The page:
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Beautiful, Beautiful Bread

October 9, 2009

focaccia

No lie: going gluten-free has been one of the best things that has ever happened to me.  I haven’t had a cold since. My skin looks (and feels) better. My joints don’t hurt. I have more energy. My digestion does what it’s supposed to do. The difference has been astounding.

And I still get to eat so many of my favorite foods. I enjoy wonderful pasta, perfectly crispy pizzas, quesadillas and burritos in chewy tortillas. Cakes, cookies and muffins have all been mine. Acquiring these things hasn’t been quite as easy or convenient as it was in the past, but the improvements in my health have been well worth it, and I feel gastronomically satisfied most of the time.

But I do miss bread.

Finding the right gluten-free bread is a journey. While I adore New Cascadia (their pizza crusts are practically my life’s blood), many of their breads just don’t quite have what want when I’m looking to fulfill my cravings. Too, I miss that special something about making my own bread – the promise of blooming yeast, the soft warmth of freshly risen dough, the drama of a loaf exploding into its final shape and size in the hot oven, and, best of all, the crunchy-soft texture of the freshly baked bread, laden with butter, still warm.

Gluten-free bread recipes are hit and miss. Not just because gluten-free baking is challenging, but because everybody has their holy grail of bread, their own Platonic ideal loaf, the one they’d go running for if a magic fairy bopped them with their wand and enabled them to eat gluten once again.

So when I tried these dinner rolls, I knew I had found something special. The photo alone was enough to sell me (those holes! That crust!) but Jill’s description was enticing, too. I baked the bread as a loaf, instead of rolls, and proceeded to scarf down several thick slices with butter immediately.

As much as I enjoyed the bread, I decided to tweak the recipe the second time I made it, to bring it a little closer to my own ideal loaf, the bread that I dream of and miss since going gluten-free. I reduced the sugar to the minimum required to activate the yeast, as I prefer bread without sweet overtones. In addition, I removed the eggs from the recipe. I’m a bit princess-and-the-pea about eggy flavors in baked goods – I dislike them, and I can sense them under all those other layers of flavor, even when other people don’t find the item in question eggy at all. There’s a common perception that gluten-free baked goods absolutely require eggs for binding and structure, but I have had good success using replacements – in this case, ground flaxseeds, which contribute both their binding power and an extra smattering of fiber to the recipe. The yeast provides enough lift that additional leaveners aren’t required.

I worked the dough into a focaccia loaf this time, and it tastes just wonderful. I’d feel no compunction about serving this to gluten-loving friends and family (in fact, my glutenous husband has polished off a fair amount of the loaf already.) If you’re searching for a gluten-free loaf to serve with soup, pasta, to make wonderful paninis with, or even just eat to eat plain, try this. I know you’ll enjoy it.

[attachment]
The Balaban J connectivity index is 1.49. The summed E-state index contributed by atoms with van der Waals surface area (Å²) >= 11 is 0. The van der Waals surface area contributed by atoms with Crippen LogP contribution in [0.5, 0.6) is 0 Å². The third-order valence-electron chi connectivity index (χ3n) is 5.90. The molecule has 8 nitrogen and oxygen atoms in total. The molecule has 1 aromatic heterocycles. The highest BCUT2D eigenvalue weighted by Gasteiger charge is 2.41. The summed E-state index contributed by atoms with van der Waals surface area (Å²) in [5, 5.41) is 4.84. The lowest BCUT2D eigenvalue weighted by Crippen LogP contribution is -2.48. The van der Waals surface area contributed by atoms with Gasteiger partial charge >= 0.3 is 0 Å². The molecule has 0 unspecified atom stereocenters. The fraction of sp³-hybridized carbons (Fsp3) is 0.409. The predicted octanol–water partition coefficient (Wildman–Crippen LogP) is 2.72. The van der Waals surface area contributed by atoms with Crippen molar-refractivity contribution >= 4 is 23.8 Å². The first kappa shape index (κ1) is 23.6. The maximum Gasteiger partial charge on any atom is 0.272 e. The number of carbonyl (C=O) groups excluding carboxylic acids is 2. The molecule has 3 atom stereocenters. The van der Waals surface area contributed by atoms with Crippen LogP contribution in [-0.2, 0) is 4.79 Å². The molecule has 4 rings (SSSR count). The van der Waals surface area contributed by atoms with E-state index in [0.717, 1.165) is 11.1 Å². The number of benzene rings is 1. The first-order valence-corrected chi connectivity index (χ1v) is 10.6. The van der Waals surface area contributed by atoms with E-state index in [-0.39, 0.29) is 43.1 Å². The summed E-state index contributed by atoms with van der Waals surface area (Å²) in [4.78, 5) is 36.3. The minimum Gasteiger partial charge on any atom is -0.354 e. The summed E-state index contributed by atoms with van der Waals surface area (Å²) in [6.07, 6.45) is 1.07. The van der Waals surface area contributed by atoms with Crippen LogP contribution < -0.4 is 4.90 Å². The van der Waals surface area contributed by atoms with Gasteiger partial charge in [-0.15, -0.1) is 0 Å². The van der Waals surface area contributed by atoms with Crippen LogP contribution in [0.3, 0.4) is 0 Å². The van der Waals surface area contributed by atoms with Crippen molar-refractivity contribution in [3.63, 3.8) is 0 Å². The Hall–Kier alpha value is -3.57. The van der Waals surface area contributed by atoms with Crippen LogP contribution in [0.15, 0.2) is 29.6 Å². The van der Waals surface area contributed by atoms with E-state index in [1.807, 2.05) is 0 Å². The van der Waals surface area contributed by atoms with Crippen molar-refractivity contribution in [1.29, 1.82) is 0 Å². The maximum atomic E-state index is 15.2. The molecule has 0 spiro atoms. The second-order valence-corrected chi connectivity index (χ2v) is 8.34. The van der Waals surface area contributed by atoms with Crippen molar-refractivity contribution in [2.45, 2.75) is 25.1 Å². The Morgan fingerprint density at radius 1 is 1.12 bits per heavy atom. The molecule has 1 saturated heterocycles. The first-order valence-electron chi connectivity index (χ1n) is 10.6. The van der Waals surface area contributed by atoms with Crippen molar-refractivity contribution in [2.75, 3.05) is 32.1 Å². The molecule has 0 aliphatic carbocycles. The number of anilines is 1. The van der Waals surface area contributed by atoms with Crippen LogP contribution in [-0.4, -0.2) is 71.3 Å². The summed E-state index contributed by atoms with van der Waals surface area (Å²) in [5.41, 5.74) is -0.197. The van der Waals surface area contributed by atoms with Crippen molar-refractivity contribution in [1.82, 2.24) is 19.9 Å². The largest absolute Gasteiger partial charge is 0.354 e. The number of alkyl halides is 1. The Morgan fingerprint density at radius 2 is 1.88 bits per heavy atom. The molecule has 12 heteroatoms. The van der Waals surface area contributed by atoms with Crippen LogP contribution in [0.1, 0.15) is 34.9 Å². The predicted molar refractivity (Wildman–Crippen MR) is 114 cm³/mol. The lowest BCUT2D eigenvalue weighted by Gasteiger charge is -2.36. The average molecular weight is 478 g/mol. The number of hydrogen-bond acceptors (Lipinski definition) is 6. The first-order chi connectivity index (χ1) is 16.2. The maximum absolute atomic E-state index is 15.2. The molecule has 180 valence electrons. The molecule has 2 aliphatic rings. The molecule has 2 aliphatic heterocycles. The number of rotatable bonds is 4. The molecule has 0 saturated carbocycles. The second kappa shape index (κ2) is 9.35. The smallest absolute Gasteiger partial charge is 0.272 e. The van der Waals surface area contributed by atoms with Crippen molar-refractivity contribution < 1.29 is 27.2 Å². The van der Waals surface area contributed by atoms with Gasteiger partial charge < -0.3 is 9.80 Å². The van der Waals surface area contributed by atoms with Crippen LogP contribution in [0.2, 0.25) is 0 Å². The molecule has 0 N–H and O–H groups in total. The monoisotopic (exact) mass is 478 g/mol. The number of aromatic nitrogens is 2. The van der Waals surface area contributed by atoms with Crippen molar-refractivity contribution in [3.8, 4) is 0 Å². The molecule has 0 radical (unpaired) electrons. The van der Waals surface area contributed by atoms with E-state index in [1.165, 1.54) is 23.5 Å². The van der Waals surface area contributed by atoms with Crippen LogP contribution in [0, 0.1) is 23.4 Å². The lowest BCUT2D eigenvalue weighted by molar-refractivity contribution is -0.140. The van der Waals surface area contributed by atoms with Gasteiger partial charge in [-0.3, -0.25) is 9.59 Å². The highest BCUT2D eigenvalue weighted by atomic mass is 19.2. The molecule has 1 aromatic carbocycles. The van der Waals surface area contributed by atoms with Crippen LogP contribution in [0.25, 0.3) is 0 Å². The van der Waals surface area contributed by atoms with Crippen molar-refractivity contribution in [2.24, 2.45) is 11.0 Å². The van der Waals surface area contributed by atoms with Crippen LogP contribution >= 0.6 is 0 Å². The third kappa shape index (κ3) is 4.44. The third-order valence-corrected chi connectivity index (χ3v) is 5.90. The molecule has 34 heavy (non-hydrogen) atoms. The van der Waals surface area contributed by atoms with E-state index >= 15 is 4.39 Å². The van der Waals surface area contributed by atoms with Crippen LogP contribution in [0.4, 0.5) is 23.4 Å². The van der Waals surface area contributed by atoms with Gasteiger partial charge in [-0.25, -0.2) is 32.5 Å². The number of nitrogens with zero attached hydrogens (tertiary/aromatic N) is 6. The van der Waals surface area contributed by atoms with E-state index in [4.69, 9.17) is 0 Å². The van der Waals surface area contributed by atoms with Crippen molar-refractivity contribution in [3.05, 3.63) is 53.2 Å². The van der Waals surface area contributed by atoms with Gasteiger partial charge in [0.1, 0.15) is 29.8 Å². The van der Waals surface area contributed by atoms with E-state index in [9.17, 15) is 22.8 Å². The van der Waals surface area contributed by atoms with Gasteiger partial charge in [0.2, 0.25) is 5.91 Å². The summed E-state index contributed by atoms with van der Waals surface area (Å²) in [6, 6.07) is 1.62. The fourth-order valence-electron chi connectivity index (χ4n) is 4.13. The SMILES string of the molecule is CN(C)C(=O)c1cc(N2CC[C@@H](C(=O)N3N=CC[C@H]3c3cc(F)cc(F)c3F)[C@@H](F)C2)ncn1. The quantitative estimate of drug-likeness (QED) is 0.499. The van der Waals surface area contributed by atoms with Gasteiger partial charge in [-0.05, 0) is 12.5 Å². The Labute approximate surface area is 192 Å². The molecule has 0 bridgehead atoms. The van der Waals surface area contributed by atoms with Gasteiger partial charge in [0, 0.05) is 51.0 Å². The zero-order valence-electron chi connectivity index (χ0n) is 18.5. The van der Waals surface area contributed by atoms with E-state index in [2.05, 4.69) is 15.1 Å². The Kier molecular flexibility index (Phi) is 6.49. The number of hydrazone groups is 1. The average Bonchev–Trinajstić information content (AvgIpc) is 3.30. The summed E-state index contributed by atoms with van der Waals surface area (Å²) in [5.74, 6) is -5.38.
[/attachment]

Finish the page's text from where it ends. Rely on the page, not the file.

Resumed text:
Gluten-Free Focaccia with Garlic Oil
This recipe will work best using a pizza stone. If you don’t have one, use a sheet pan instead.

3 cups rice flour mix
1/2 cup sorghum flour
1/3 cup teff flour
1 and 1/4 cup lukewarm water
1/4 cup plus 1 tablespoon extra-virgin olive oil, divided
2 cloves garlic, roughly chopped
3 tablespoons of ground flaxseed mixed with 1/2 cup water
1 tablespoon xanthan gum
1 tablespoon yeast
1 teaspoon sugar
1 teaspoon apple cider vinegar
1 teaspoon salt
1 teaspoon freshly ground pepper

salt, freshly ground pepper, and crushed red pepper to sprinkle on top
toppings of your choice (such as chopped olives, caramelized onions, or fresh herbs)

1. Combine the chopped garlic and one tablespoon of the olive oil in a small bowl and set aside.

2. In the bowl of a mixer, combine lukewarm water, yeast, and sugar and set aside for the yeast to proof, about ten minutes, until the yeast has begun to foam.

3. Add flours, flaxseed mixture, xanthan gum, oil, vinegar, salt, and pepper. Mix well, scrape down the sides, and turn the mixer up to medium high and beat for a few minutes, until a smooth dough is formed. The dough will be a bit sticky.

4. Turn dough out onto a piece of parchment paper. With damp hands, pat the dough out into a round about one inch thick. Allow to rise in a warm place for about thirty to forty minutes. Meanwhile, preheat the oven to 400 degrees.

5. Poke dimples into the surface of the loaf with your fingers. Brush with the garlic olive oil you set aside earlier, discarding the chopped garlic. Sprinkle the loaf evenly with salt, freshly ground pepper, crushed red pepper, and the toppings of your choice (if any,) and slide it into the oven. Bake for thirty to forty minutes, until the surface is lightly browned and the bottom of the loaf sounds hollow when you knock on it. Serve fresh and hot, the same day you bake it, if possible. Leftovers should be wrapped in plastic and reheated or toasted to serve.

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